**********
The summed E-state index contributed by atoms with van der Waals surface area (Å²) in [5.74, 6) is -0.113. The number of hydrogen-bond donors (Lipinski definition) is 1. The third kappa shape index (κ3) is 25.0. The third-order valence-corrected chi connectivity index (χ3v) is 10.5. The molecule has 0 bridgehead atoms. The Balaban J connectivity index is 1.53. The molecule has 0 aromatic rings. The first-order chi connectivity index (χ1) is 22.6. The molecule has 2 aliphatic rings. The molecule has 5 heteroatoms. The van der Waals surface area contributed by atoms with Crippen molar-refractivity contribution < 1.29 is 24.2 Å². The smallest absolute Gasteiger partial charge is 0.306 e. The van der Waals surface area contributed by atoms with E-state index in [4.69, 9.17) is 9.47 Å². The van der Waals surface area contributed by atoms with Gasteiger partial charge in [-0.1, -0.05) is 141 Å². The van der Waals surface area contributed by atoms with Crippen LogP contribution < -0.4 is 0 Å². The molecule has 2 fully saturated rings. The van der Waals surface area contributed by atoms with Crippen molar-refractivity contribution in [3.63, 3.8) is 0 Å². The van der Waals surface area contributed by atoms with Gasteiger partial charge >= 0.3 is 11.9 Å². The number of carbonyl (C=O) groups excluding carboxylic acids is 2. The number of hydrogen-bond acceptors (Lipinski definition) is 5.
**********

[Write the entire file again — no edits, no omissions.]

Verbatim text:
The summed E-state index contributed by atoms with van der Waals surface area (Å²) in [5.74, 6) is -0.113. The number of hydrogen-bond donors (Lipinski definition) is 1. The third kappa shape index (κ3) is 25.0. The third-order valence-corrected chi connectivity index (χ3v) is 10.5. The molecule has 0 bridgehead atoms. The Balaban J connectivity index is 1.53. The molecule has 0 aromatic rings. The first-order chi connectivity index (χ1) is 22.6. The molecule has 2 aliphatic rings. The molecule has 5 heteroatoms. The van der Waals surface area contributed by atoms with Crippen molar-refractivity contribution < 1.29 is 24.2 Å². The smallest absolute Gasteiger partial charge is 0.306 e. The van der Waals surface area contributed by atoms with E-state index in [4.69, 9.17) is 9.47 Å². The van der Waals surface area contributed by atoms with Gasteiger partial charge in [-0.1, -0.05) is 141 Å². The van der Waals surface area contributed by atoms with Crippen LogP contribution < -0.4 is 0 Å². The molecule has 2 fully saturated rings. The van der Waals surface area contributed by atoms with Crippen molar-refractivity contribution in [3.63, 3.8) is 0 Å². The van der Waals surface area contributed by atoms with Gasteiger partial charge >= 0.3 is 11.9 Å². The number of carbonyl (C=O) groups excluding carboxylic acids is 2. The number of hydrogen-bond acceptors (Lipinski definition) is 5.